Customer Experience News & Trends

Customer loyalty depends on the answers to these 6 questions

Customers have infinite options, so why should they continue to choose you?

If they don’t know why they should stay loyal, they’re at risk to be snatched away. The key to keeping customers – and winning new customers – just might be helping them better understand why you’re right for them.

Here are six questions you want to ask yourself, and more importantly, make sure the answers are clear to your customers.

1. Why you?

Customers go to and stick with a company that “cures what ails them,” says Rob Perrilleon, SVP Delivery Services, Corporate Visions.

Customers may not outright say they have an “ailment,” but they almost always have a need that, if unfulfilled, would be a problem or issue.

So they need to do more than see how your product, service or people work. They need to understand how it’s making them do better.

One way is through stories that pair risk with resolution.

In other words, help customers see – through conversations with front-line employees, in online and print content and video – what they’d be like without using your products or services, plus the positive results of using your products or services.

2. Why now?

Customers’ needs change, so they may not need you now as much as they needed you at one time. It’s important to remain relevant all the time to maintain loyalty.

One of the best ways is to continually feed customers information on different ways to use your products or services, making you valuable and relevant in different ways at different times. Share changes, improvements and customer testimonials on a regular schedule through social media, email and sales calls.

If you’re trying to win prospects on “why now?,” the message needs to be focused on now, plus the short- and long-term value, which will be the future “now.”

3. Why pay?

One of the most difficult times to maintain loyalty is when customers need to replace a product or renew a service – especially if the cost of those increased at all. So it’s vital to help customers recognize why they pay.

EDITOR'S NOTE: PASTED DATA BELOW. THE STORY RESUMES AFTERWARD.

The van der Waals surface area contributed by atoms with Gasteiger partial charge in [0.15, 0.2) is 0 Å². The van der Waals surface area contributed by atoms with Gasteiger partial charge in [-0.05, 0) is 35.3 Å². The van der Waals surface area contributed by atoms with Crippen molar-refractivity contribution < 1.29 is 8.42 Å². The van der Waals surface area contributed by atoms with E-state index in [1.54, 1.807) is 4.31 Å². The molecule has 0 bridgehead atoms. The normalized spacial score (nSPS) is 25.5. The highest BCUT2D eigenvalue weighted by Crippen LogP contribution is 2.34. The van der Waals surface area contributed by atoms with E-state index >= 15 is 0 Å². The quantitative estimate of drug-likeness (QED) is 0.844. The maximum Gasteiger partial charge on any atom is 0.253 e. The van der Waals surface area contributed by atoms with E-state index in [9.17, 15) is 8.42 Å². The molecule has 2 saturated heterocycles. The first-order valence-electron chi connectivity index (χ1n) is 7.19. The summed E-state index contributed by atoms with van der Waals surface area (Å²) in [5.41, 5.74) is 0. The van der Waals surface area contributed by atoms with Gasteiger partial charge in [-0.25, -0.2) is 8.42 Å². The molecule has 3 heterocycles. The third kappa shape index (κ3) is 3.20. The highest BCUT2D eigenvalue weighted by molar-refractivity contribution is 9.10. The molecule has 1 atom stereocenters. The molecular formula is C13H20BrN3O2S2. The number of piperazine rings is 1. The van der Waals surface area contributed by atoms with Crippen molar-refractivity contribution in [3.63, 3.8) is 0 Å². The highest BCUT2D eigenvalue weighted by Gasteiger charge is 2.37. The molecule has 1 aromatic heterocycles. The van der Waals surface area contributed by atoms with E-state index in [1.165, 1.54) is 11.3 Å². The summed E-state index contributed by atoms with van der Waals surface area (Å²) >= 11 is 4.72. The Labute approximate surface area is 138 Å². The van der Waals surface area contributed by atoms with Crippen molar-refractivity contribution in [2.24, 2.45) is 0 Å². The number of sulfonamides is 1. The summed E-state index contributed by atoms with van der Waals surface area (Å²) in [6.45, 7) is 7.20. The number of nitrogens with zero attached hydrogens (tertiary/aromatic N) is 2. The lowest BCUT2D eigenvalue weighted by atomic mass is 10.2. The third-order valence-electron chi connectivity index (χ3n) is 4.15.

The key is to focus on what’s gone well for customers since they’ve started using your products or services, according to research from Corporate Visions. Show them hard data such as increased profits, productivity increases or savings realized that can be directly linked to your products or services.

4. Why stay?

Your competition will always try to steal your customers. So while you want to help customers understand why you’re superior, you have to be ready to defend yourself against the competition that’s trying to lure them away.

You don’t want to make it difficult for customers to leave you. That can create resentment and viral backlash.

Instead, customers need to understand why they should stay. Perrilleon suggests regularly reinforcing four critical areas:

  • stability
  • cost of change
  • anticipated regret and blame, and
  • selection difficulty.

For instance, remind them of the long, possibly arduous, process they went through to decide on you to validate and stabilize that decision. Highlight cost savings by staying with you – which is essentially avoiding costs of change – and discomforts of starting new. And show them how your products and services are on par or better than the competitions’.

5. Why evolve?

The status quo isn’t healthy for you or your customers. You want to help customers recognize when they need to evolve and how you can help them do that through new or different services and products. And if you’re trying to build business, you want prospects to see how evolving will benefit them.

Here’s where you want to appeal to customers’ needs and emotions. You want to show them how something new or different will better fit their changing needs (and you might have to help them recognize how their needs have changed) – that’s the needs half. Plus, you need to help them recognize how evolving will have a positive impact on how they feel or will be seen by others – that’s the emotional half.

6. Why change?

If you help customers see the answers to the previous five questions, you’ve done your job: Customers will find that there’s no good reason to change.

But “when you’re the outsider trying to convince your prospects to change, you need a disruptive story that makes a compelling case for moving away from the status quo,” says Perrilleon.

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